5. Algebraic Ricci solitons of three-dimensional Lorentzian Lie groups

    NASA Astrophysics Data System (ADS)

    Batat, W.; Onda, K.

    2017-04-01

    We study algebraic Ricci solitons of three-dimensional Lorentzian Lie groups. All algebraic Ricci solitons that we obtain are solvsolitons. In particular, we obtain new solitons on G2, G5, and G6, and we prove that, contrary to the Riemannian case, Lorentzian Ricci solitons need not be algebraic Ricci solitons.

  6. Lies and Distortions: The Campaign against School Vouchers.

    ERIC Educational Resources Information Center

    Fuller, Howard; Caire, Kaleem

    This report suggests that organized opponents of tax-supported school vouchers purposely issue inaccurate statements about parental school choice, suggesting that their widespread efforts seriously contaminate discussion of this policy issue. Section one suggests that a "big lie" strategy is being used by organized school voucher…

  7. 33 CFR 401.92 - Wintering and lying-up.

    Code of Federal Regulations, 2010 CFR

    2010-07-01

    ... 33 Navigation and Navigable Waters 3 2010-07-01 2010-07-01 false Wintering and lying-up. 401.92 Section 401.92 Navigation and Navigable Waters SAINT LAWRENCE SEAWAY DEVELOPMENT CORPORATION, DEPARTMENT OF TRANSPORTATION SEAWAY REGULATIONS AND RULES Regulations General § 401.92 Wintering and...

  8. 33 CFR 401.92 - Wintering and lying-up.

    Code of Federal Regulations, 2012 CFR

    2012-07-01

    ... 33 Navigation and Navigable Waters 3 2012-07-01 2012-07-01 false Wintering and lying-up. 401.92 Section 401.92 Navigation and Navigable Waters SAINT LAWRENCE SEAWAY DEVELOPMENT CORPORATION, DEPARTMENT OF TRANSPORTATION SEAWAY REGULATIONS AND RULES Regulations General § 401.92 Wintering and...

  9. 33 CFR 401.92 - Wintering and lying-up.

    Code of Federal Regulations, 2011 CFR

    2011-07-01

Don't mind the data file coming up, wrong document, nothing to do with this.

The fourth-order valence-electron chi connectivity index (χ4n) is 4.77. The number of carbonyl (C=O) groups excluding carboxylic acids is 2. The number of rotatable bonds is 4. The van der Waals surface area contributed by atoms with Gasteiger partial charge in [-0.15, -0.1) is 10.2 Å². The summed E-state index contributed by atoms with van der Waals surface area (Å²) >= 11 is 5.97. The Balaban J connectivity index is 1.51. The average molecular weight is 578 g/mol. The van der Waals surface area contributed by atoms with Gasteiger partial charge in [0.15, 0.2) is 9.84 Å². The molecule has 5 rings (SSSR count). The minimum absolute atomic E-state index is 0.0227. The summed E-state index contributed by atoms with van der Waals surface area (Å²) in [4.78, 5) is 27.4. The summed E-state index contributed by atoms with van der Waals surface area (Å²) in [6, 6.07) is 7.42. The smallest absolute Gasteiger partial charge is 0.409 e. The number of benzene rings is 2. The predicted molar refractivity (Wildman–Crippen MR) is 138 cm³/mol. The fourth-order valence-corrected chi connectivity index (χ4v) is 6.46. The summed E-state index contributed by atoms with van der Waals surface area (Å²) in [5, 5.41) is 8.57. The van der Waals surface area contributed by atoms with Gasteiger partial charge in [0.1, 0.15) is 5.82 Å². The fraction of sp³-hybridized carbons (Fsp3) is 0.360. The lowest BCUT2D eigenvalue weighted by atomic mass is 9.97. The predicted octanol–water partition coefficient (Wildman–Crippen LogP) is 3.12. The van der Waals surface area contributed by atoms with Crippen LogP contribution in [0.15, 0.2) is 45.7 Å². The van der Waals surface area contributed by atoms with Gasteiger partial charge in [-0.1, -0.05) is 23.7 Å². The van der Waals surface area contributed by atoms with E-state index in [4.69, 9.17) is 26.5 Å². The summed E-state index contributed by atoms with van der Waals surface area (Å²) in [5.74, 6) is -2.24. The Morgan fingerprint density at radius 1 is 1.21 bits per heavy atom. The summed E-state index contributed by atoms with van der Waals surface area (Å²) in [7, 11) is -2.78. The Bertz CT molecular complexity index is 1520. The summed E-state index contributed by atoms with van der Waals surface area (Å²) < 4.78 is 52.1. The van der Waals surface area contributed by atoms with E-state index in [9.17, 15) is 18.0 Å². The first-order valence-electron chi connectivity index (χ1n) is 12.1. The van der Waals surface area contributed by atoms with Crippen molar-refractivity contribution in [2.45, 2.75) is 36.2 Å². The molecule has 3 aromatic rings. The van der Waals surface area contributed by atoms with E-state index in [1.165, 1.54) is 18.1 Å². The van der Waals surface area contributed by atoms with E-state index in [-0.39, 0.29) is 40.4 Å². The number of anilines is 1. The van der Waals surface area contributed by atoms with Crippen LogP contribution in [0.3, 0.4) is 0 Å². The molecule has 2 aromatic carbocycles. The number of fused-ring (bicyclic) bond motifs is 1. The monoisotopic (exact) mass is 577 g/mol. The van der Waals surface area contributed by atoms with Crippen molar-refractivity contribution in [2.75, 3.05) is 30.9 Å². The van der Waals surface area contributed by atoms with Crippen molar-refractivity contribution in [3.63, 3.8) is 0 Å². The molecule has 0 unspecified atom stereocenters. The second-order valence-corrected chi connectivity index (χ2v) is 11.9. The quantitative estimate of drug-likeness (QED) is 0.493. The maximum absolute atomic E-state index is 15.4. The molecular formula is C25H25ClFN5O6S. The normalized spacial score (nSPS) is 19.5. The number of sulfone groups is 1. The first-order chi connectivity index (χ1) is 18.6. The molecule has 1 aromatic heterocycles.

... 33 Navigation and Navigable Waters 3 2011-07-01 2011-07-01 false Wintering and lying-up. 401.92 Section 401.92 Navigation and Navigable Waters SAINT LAWRENCE SEAWAY DEVELOPMENT CORPORATION, DEPARTMENT OF TRANSPORTATION SEAWAY REGULATIONS AND RULES Regulations General § 401.92 Wintering and...

  10. The Low-Lying Electronic States of Mg2(+)

    NASA Technical Reports Server (NTRS)

    Ricca, Alessandra; Bauschlicher, Charles W., Jr.

    1994-01-01

    The low-lying doublet and quartet states of Mg+ have been studied using a multireference configuration interaction approach. The effect of inner-shell correlation has been included using the core-polarization potential method. The computed spectroscopic constants, lifetimes, and oscillator strengths should help resolve the difference between the recent experiments and previous theoretical calculations.

  11. Using Statistics to Lie, Distort, and Abuse Data

    ERIC Educational Resources Information Center

    Bintz, William; Moore, Sara; Adams, Cheryll; Pierce, Rebecca

    2009-01-01

    Statistics is a branch of mathematics that involves organization, presentation, and interpretation of data, both quantitative and qualitative. Data do not lie, but people do. On the surface, quantitative data are basically inanimate objects, nothing more than lifeless and meaningless symbols that appear on a page, calculator, computer, or in one's…

  12. Response Latency Detection of Lying on Personnel Tests.

    ERIC Educational Resources Information Center

    Holden, Ronald R.

    Recently, there has been a resurgence of interest in the use of response latencies in psychological assessment. Some research has suggested that response times associated with answering personality and integrity questionnaires may be useful in differentiating among honest responders and individuals who are lying. Using an experimental paradigm…

  13. Caustic-Side Solvent Extraction: Prediction of Cesium Extraction for Actual Wastes and Actual Waste Simulants

    SciTech Connect

    Delmau, L.H.; Haverlock, T.J.; Sloop, F.V., Jr.; Moyer, B.A.

    2003-02-01